John Faber after Sir Godfrey Kneller
Charles Montagu, Duke of Manchester
10 x 14 inches
Mezzotint engraved by John Faber after the painting by Sir Godfrey Kneller and published in London in 1735.
A half-length portrait of the Duke of Manchester, one of the members of the London Kit Cat Club, a political and literary institution which flourished in London at the beginning of the eighteenth century. It derived its name from the tavern where it originally met, run by a Mr. Christopher Cat who was also famous for his mutton pies or kit-cats.
The club's avowed aim was to secure a Protestant succession to the British throne and after the accession of Protestant Queen Anne their activity turned principally from politics to pleasure. Membership of the club included many notaries of the day including leading Whig politicians and London's most eminent young writers. Also included was the famous painter, Sir Godfrey Kneller, who was commissioned by the publisher and club secretary, Jacob Tomson, to produce a series of portraits of his fellow members. The paintings were executed between 1702 and 1712 and then published as a folio of mezzotints in 1735. Godfrey Kneller moved to London from his native Germany and became known as the finest exponent of the baroque portrait. These portraits now hang in The National Portrait Gallery.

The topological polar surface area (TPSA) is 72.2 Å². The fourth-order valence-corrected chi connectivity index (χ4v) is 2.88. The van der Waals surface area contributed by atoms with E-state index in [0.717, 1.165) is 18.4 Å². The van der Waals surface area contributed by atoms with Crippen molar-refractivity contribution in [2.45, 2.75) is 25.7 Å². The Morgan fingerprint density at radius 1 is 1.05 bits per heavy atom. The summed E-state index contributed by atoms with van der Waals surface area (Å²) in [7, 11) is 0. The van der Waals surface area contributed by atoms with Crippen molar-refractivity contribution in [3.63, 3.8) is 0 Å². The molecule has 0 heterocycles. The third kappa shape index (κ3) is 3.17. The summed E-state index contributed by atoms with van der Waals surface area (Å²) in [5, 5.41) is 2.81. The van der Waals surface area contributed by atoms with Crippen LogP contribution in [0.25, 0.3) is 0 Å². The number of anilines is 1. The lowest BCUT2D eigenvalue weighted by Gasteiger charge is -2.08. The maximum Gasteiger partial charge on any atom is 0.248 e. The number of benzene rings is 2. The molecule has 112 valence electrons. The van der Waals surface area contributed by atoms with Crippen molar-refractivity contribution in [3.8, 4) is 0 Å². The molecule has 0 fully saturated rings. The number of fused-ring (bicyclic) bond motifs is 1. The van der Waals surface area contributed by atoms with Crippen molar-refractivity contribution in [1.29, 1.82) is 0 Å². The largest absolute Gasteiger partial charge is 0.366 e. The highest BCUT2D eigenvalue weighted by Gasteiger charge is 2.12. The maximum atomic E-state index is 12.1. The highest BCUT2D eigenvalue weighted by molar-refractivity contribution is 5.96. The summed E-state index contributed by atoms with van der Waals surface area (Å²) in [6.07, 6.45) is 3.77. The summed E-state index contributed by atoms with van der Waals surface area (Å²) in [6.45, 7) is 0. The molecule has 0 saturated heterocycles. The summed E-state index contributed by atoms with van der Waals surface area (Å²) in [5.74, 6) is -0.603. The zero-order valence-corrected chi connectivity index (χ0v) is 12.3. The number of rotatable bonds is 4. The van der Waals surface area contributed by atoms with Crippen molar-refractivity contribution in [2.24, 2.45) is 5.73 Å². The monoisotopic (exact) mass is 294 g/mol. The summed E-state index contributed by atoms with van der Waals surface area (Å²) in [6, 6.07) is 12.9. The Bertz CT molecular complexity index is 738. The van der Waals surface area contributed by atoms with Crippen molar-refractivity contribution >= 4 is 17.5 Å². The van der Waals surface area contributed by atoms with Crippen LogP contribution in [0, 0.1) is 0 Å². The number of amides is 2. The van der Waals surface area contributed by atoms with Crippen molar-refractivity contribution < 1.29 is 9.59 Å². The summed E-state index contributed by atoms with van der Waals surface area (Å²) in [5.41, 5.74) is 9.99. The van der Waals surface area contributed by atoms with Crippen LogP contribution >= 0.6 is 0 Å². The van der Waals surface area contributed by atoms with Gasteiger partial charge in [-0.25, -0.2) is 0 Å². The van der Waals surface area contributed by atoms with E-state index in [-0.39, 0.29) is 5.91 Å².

The mezzotints are considered amongst the finest work of the English engraver John Faber and offer a fascinating insight into the political and social infrastructure of early eighteenth century London.